A pond in South Portland’s Hinckley Park has tested positive for a type of algae that produces toxins that can be fatal for dogs.

New signs posted around the pond in South Portland’s Hinckley Park warn of algae that could be toxic to pets. Photo courtesy of South Portland Parks and Recreation Department

The South Portland Parks and Recreation Department posted warning signs Friday based on testing results that showed a blue-green algae bloom could possibly produce the same toxins that have killed pets in other states this summer.

“We are asking that people please keep your dogs away from the shorelines. Don’t let them drink the water, swim or go near the algae that is accumulating on the shorelines,” the department wrote in an initial Facebook post Thursday evening.

Along with posting signs around the pond Friday morning to warn dog owners to keep their dogs away from the water, the city posted a new message on Facebook urging park visitors to pick up after their dogs because the feces left around the pond contributes to the algae problem.

“The signs have been posted at Hinckley Park, near main entrances and along the water’s edge. We will be sure to post again when we have new information about changes in water conditions,” the post says.

“We would also like to take this time to point out that one cause of this bloom is from an excess of pet waste that is left behind in our park. We need park visitors to pick up ALL pet waste and dispose of it in proper receptacles. Failure to comply with our parks rules and regulations could result in an unfavorable change to those rules and regulations.”


The new signs posted in Hinckley Park also ask pet owners to be sure to remove waste, which can contribute to algae blooms. Photo courtesy of South Portland Parks and Recreation Department

Blue-green algae growth, known as cyanobacteria, is made up of microscopic organisms that naturally occur in streams and lakes. Much of it is harmless, but it can produce toxic chemicals that cause sickness in people and can be fatal to dogs.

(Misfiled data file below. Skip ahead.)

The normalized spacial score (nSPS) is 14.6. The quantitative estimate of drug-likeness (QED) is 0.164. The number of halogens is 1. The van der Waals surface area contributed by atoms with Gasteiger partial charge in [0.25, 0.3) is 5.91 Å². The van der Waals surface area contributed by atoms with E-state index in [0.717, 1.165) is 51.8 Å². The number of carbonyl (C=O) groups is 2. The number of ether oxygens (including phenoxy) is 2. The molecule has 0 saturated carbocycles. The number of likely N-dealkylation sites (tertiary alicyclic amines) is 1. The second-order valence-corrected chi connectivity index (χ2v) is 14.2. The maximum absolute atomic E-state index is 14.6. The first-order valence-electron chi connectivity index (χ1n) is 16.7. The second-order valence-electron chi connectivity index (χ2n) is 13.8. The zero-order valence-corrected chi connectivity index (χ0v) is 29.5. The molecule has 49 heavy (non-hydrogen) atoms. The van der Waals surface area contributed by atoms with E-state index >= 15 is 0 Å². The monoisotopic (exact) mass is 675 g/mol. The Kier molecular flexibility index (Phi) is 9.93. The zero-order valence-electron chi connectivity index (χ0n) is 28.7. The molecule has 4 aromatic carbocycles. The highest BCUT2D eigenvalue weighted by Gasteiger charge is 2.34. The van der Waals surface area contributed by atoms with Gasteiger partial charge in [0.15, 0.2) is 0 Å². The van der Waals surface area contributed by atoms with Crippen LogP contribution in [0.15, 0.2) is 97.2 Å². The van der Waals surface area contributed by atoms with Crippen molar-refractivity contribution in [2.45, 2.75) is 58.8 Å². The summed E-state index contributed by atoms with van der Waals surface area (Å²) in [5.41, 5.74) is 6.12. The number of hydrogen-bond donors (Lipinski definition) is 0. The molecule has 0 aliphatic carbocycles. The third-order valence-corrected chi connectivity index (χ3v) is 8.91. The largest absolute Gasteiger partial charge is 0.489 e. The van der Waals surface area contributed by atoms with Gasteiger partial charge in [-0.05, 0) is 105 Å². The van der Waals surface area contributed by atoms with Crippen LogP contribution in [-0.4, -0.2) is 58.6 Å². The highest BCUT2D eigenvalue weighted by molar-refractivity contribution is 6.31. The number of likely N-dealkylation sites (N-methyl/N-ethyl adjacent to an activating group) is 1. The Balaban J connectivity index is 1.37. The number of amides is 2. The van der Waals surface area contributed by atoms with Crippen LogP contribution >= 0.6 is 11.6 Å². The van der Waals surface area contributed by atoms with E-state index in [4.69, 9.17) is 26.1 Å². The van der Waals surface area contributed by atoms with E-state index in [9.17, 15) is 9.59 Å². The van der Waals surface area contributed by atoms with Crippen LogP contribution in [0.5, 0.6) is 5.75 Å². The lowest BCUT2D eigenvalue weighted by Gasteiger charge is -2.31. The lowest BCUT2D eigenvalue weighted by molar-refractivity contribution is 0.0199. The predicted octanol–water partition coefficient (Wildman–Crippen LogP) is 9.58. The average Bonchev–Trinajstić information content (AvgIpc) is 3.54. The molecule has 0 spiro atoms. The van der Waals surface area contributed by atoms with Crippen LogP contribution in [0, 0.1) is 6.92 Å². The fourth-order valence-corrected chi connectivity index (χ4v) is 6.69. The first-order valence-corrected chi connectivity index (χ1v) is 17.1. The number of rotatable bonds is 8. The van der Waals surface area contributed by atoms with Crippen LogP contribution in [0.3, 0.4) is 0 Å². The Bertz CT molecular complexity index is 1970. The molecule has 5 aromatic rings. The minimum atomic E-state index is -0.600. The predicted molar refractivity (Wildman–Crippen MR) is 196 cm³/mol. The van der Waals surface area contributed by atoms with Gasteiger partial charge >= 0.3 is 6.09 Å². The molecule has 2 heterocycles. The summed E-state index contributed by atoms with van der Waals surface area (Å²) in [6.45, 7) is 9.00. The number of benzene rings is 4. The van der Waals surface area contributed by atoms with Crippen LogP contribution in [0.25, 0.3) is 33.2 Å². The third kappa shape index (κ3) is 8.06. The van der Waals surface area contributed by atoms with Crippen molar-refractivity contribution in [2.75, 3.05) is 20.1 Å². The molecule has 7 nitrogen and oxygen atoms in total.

Scott Williams, executive director of Lake Stewards of Maine, a volunteer lake monitoring program, said blue-green algae has been found in what he called “moderately high” levels in a handful of lakes out of thousands across the state.

“It’s not unusual to find some cyanobacteria, even in the clearest lakes,” he said. “Algae is a normal component – it’s the base of the food chain – but it’s really only a problem when the concentration rises.”

Williams said the two things that contribute to higher levels of blue-green algae are temperature and phosphorus levels, both of which are tied to climate change. Higher temperatures warm bodies of water and soil erosion creates runoff that contains phosphorus.

Williams said he wasn’t aware of the algae bloom in South Portland – his organization doesn’t track that water body – but said public ponds are more likely to be susceptible to water quality issues.

A good rule of thumb for people, Williams said, is to never drink untreated water. As for whether lakes are safe from algae blooms for swimming, he said if you can wade out to your shoulders and look down in the water and still see your feet, the water is almost certainly safe.


“We’re fortunate that this isn’t a major concern here in Maine,” he said. “But it’s something to be aware of.”

The Maine Department of Environmental Protection lists lakes at risk of algal blooms on its website, but that list does not note if any of those blooms are ongoing. The Lake Stewards of Maine also share its water quality data online.

At least four dogs have died this summer in North Carolina and Georgia after swimming in water contaminated with blue-green algae, The Associated Press reported.

Blooms of blue-green algae have been documented in all 50 states, David G. Schmale III, a professor at Virginia Tech, told CNN.

Dave Maker was glad to see warning signs posted at Hinckley Park when he stopped by Friday afternoon with his pitbull, Debris. While Maker lives in Alfred, he visits Hinckley Park weekly because he has friends in South Portland.

“I love this park,” Maker said. “I’m glad they put up signs. My dog is my life. I wouldn’t let her swim in something toxic.”

Staff Writers Eric Russell, Kelley Bouchard and Megan Gray contributed to this report.

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